"Mr. Speaker, what is this bill about?"

To which Speaker Rayburn replied, "I don't know. It has something to do with a thing called marihuana. I think it's a narcotic of some kind."

Undaunted, the guy from Upstate New York asked a second question, which was as important to the Republicans as it was unimportant to the Democrats. "Mr. Speaker, does the American Medical Association support this bill?"

In one of the most remarkable things I have ever found in any research, a guy who was on the committee, and who later went on to become a Supreme Court Justice, stood up and -- do you remember? The AMA guy was named William C. Woodward -- a member of the committee who had supported the bill leaped to his feet and he said, "Their Doctor Wentworth came down here. They support this bill 100 percent." It wasn't true, but it was good enough for the Republicans. They sat down and the bill passed on tellers, without a recorded vote.

In the Senate there never was any debate or a recorded vote, and the bill went to President Roosevelt's desk and he signed it and we had the national marijuana prohibition.
here's another snippet:

Quote:
Now, the next step in our story is the period from 1938 to 1951. I have three stories to tell you about 1938 to 1951.

The first of them. Immediately after the passage of the national marijuana prohibition, Commissioner Anslinger decided to hold a conference of all the people who knew something about marijuana -- a big national conference. He invited forty-two people to this conference. As part our research for the book, we found the exact transcript of this conference. Ready?

The first morning of the conference of the forty-two people that Commissioner Anslinger invited to talk about marijuana, 39 of them got up and said some version of "Gee, Commissioner Anslinger, I don't know why you asked me to this conference, I don't know anything about marijuana."

That left three people. Dr. Woodward and his assistant -- you know what they thought.

That left one person -- the pharmacologist from Temple University -- the guy with the dogs.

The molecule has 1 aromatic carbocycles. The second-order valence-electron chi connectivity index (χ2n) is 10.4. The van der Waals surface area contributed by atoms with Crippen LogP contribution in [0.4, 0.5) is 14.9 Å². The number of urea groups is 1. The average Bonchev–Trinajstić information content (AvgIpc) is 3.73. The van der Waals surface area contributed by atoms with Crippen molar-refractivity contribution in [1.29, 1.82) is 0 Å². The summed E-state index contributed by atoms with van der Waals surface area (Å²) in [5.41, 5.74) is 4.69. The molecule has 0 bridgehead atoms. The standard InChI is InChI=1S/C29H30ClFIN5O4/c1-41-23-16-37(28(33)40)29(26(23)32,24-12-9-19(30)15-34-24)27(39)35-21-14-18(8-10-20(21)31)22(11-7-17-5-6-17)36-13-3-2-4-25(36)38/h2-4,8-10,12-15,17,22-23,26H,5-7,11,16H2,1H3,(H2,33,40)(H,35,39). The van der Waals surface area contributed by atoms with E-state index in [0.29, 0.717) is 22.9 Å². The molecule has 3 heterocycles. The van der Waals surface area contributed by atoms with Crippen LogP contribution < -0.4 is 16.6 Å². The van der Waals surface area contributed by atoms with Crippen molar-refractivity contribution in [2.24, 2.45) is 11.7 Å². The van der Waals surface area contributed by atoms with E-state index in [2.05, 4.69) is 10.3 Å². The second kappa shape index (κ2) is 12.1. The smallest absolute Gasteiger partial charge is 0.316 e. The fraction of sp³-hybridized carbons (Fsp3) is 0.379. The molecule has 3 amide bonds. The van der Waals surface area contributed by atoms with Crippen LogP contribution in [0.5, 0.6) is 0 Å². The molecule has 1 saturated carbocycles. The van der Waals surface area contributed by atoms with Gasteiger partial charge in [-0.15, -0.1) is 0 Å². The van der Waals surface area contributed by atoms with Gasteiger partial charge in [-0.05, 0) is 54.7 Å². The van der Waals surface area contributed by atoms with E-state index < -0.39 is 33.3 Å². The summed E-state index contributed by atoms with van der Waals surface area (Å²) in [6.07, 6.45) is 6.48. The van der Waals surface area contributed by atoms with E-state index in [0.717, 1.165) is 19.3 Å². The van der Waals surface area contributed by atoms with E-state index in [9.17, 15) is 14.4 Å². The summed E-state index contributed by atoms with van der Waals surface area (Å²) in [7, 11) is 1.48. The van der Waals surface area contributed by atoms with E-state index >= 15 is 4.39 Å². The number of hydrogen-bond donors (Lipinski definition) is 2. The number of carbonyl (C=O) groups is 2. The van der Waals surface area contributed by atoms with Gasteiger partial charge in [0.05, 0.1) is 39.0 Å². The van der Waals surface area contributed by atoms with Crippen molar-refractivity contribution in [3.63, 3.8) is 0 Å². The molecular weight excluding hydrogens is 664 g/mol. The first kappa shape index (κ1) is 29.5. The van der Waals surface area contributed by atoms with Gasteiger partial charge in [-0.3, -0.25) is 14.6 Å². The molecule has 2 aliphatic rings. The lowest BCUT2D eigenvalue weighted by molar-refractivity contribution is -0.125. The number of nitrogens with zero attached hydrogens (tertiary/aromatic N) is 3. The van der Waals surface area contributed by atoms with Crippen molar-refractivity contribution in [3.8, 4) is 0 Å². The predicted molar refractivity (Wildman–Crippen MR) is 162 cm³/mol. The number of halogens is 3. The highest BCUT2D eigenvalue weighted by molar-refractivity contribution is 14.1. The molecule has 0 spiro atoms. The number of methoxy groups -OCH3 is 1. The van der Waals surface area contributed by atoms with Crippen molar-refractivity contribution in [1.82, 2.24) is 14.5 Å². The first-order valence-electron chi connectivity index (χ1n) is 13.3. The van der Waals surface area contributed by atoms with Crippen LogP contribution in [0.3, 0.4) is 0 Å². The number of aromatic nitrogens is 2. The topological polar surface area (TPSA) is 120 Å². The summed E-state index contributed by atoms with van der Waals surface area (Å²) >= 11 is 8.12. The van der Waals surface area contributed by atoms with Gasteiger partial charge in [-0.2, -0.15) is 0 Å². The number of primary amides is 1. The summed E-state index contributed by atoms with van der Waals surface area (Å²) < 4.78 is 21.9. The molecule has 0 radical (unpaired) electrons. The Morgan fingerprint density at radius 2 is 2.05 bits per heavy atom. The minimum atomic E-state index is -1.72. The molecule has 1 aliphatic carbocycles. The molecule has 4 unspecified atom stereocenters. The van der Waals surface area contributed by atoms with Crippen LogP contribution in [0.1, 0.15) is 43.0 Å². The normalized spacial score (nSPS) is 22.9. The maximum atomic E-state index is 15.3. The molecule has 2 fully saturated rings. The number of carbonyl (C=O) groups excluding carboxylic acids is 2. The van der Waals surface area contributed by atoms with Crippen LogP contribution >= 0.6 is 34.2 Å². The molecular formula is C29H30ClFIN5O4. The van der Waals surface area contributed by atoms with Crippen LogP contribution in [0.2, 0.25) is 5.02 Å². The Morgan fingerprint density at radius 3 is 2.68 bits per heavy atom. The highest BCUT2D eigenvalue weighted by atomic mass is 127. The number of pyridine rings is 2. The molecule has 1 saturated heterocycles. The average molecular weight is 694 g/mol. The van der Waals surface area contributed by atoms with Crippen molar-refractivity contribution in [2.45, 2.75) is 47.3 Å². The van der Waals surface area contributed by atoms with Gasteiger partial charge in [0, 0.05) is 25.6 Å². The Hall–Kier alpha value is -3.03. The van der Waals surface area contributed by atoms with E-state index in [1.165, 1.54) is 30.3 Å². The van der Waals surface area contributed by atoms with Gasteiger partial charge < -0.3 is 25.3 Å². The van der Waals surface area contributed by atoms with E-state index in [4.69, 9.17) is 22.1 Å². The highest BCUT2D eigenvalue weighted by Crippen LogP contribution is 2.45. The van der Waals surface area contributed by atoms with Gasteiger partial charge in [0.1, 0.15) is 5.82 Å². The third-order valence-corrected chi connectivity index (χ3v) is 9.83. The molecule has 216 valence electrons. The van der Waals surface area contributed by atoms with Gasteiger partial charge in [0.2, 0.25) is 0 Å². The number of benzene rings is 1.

And what do you think happened as a result of that conference? Commissioner Anslinger named the pharmacologist from Temple University the Official Expert of the Federal Bureau of Narcotics about marijuana, a position the guy held until 1962. Now, the irony of trying to find out what the drug did after it had been prohibited -- finding out that only one person agrees with you -- and naming him the Official Expert, speaks for itself.
And this just about sums up the entire debate perfectly:

Quote:
Marihuana's relative potential for harm to the vast majority of individual users and its actual impact on society does not justify a social policy designed to seek out and firmly punish those who use it. This judgment is based on prevalent, use patterns, on behavior exhibited by the vast majority of users and on our interpretations of existing medical and scientific data. This position also is consistent with the estimate by law enforcement personnel that the elimination of use is unattainable.
Remember, this is Nixon's own blue ribbon panel here.
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Last edited by pyramid; 01-25-2006 at 09:09 PM..
Old 01-25-2006, 03:12 PM pyramid is offline  
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Enygma
 
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Originally Posted by Ray Charles
Good argument there.

and yet, it's true...
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Old 01-25-2006, 04:51 PM Enygma is offline  
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Ray Charles
 
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Actually, it was made illegal on the grounds that it was dangerous. People wanted it made illegal because they were lied to and told it was extremely dangerous. They were told it made people go insane with superhuman strength akin to the horror stories more commonly told nowadays about PCP. People didn't just decide they needed to prohibit something for no good reason, they were given good reasons, it just turns out that those reasons were complete bunk and not enough people at the time knew enough to refute the . Do you even realize just how insane some of the stuff said about marijuana was?

http://www.druglibrary.org/schaffer/History/whiteb1.htm



There is the "rational" basis for marijuana prohibition. Lies upon lies. Read the whole thing it really is an interesting story. The "debate" that happened in congres is rather amusing as well. Here is the bulk of it:



here's another snippet:



And this just about sums up the entire debate perfectly:



Remember, this is Nixon's own blue ribbon panel here.

My point was that substances aren't illegal because they have the potential for harm. There's lots of things out there that can be very dangerous, but they are too useful (like gasoline) or are well controlled enough (perscription drugs) that we don't get rid of them. I wasn't actually referring to the debate on marijuana.